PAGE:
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This may be a silly question, but here it goes:

When modelling data, is it valid to add to the model 4 main effects but only 1 specific interaction between two of the variables? or one should look into all the interactions between the 4 main effects in order to create a valid model?

I commonly see that when researchers add interaction in a model, they usually add all possible interactions (often limiting it to 2-ways).

Thanks for the answers (references are well-appreciated)

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It is definitely valid. If theory posits only one interaction, but multiple main effects, then there is no reason to "stuff" the model just to have a kind of symmetry.

Note that the model with all interactions would be (much) more complex than one with fewer interactions. As such, I would say that the burden of explanation lies on those who propose using the more complex model, especially if they have no theory to guide them. Numquam ponenda est pluralitas sine necessitate.

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  • $\begingroup$ Thank you for your answer. In my case, the theory does not specifically suggest that only one interaction is important but I used a sequential approach to model my data (e.g. adding one variable at the time) and I found out that when adding only one interaction the model yields a better fit overall. Moreover, all the other interactions are non-significant, therefore, I was wondering whether I can just use the model with one interecation since it has the best fit and it is the only significant interaction. $\endgroup$ – John Walk Jun 26 at 11:34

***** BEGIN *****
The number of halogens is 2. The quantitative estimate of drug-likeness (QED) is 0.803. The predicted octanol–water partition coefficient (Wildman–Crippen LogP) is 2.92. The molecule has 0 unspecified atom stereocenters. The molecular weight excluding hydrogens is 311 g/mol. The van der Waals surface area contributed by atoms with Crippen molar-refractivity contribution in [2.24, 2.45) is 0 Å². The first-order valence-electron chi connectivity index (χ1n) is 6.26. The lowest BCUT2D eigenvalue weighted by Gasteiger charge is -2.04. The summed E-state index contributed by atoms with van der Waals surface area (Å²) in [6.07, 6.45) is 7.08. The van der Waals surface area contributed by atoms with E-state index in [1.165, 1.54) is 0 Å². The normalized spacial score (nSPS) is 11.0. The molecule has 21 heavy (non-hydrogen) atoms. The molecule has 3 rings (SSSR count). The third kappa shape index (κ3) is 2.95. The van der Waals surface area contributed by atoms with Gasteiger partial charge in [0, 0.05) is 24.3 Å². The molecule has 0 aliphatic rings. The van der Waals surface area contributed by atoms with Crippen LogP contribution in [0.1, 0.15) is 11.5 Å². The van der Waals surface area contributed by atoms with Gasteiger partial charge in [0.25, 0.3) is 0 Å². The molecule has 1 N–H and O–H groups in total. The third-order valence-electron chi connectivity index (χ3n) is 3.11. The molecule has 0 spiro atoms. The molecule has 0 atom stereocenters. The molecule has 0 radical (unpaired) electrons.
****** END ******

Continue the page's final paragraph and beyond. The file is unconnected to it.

• $\begingroup$ Oy. Stepwise model fitting invalidates all p values and significances. P values presuppose a single model built on a given piece of theory. See here: stats.stackexchange.com/a/20856/1352 $\endgroup$ – Stephan Kolassa Jun 26 at 11:55
  • $\begingroup$ Thank you for redirecting me the relevant discussion. I'm using AIC and log-likelihood as selective criteria. If that is an invalid process, what would be the optimal approach? Considering that I'm looking into the predictive nature of 4 variable and there is no clear theoretical background, how do I know what is the right model for my data without using a stepwise approach? Thank you in advance, this is very helpful. $\endgroup$ – John Walk Jun 26 at 12:16
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    $\begingroup$ Hm. If you want to do prediction, then you don't need significance at all, except possibly as a guide - what you are interested in is which model predicts best. (You did mention "predictive nature".) If you are interested in inference, then you should split your sample in half. Use the first half to build a model. Here you can run wild. Do stepwise regression using AIC or p values or whatever. But don't snoop at the second half. Only once you have built a model you feel confident with, apply it to the other half of the data and derive p values, without another model selection step. $\endgroup$ – Stephan Kolassa Jun 26 at 13:54

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